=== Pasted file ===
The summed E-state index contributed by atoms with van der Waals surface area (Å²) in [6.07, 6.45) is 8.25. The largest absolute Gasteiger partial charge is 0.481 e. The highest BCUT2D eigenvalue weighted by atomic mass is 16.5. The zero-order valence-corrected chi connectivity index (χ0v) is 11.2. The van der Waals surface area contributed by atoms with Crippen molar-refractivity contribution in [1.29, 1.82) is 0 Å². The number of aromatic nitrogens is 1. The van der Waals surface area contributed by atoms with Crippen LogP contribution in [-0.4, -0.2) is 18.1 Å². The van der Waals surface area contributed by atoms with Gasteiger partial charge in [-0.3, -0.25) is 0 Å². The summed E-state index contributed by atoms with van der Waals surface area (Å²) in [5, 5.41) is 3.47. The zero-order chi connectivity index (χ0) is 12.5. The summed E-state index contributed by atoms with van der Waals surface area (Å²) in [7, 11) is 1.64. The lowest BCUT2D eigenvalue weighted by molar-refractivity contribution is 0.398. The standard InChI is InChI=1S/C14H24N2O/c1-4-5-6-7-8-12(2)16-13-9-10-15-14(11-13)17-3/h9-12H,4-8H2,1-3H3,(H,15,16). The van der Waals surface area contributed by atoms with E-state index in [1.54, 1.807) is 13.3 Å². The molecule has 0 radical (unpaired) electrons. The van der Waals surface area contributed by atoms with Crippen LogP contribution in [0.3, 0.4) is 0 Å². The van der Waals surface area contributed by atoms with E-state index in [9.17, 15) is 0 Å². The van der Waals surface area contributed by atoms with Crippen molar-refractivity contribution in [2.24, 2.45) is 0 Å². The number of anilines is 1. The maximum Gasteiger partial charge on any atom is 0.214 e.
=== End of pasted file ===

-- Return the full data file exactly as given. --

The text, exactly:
The summed E-state index contributed by atoms with van der Waals surface area (Å²) in [6.07, 6.45) is 8.25. The largest absolute Gasteiger partial charge is 0.481 e. The highest BCUT2D eigenvalue weighted by atomic mass is 16.5. The zero-order valence-corrected chi connectivity index (χ0v) is 11.2. The van der Waals surface area contributed by atoms with Crippen molar-refractivity contribution in [1.29, 1.82) is 0 Å². The number of aromatic nitrogens is 1. The van der Waals surface area contributed by atoms with Crippen LogP contribution in [-0.4, -0.2) is 18.1 Å². The van der Waals surface area contributed by atoms with Gasteiger partial charge in [-0.3, -0.25) is 0 Å². The summed E-state index contributed by atoms with van der Waals surface area (Å²) in [5, 5.41) is 3.47. The zero-order chi connectivity index (χ0) is 12.5. The summed E-state index contributed by atoms with van der Waals surface area (Å²) in [7, 11) is 1.64. The lowest BCUT2D eigenvalue weighted by molar-refractivity contribution is 0.398. The standard InChI is InChI=1S/C14H24N2O/c1-4-5-6-7-8-12(2)16-13-9-10-15-14(11-13)17-3/h9-12H,4-8H2,1-3H3,(H,15,16). The van der Waals surface area contributed by atoms with E-state index in [1.54, 1.807) is 13.3 Å². The molecule has 0 radical (unpaired) electrons. The van der Waals surface area contributed by atoms with Crippen LogP contribution in [0.3, 0.4) is 0 Å². The van der Waals surface area contributed by atoms with E-state index in [9.17, 15) is 0 Å². The van der Waals surface area contributed by atoms with Crippen molar-refractivity contribution in [2.24, 2.45) is 0 Å². The number of anilines is 1. The maximum Gasteiger partial charge on any atom is 0.214 e.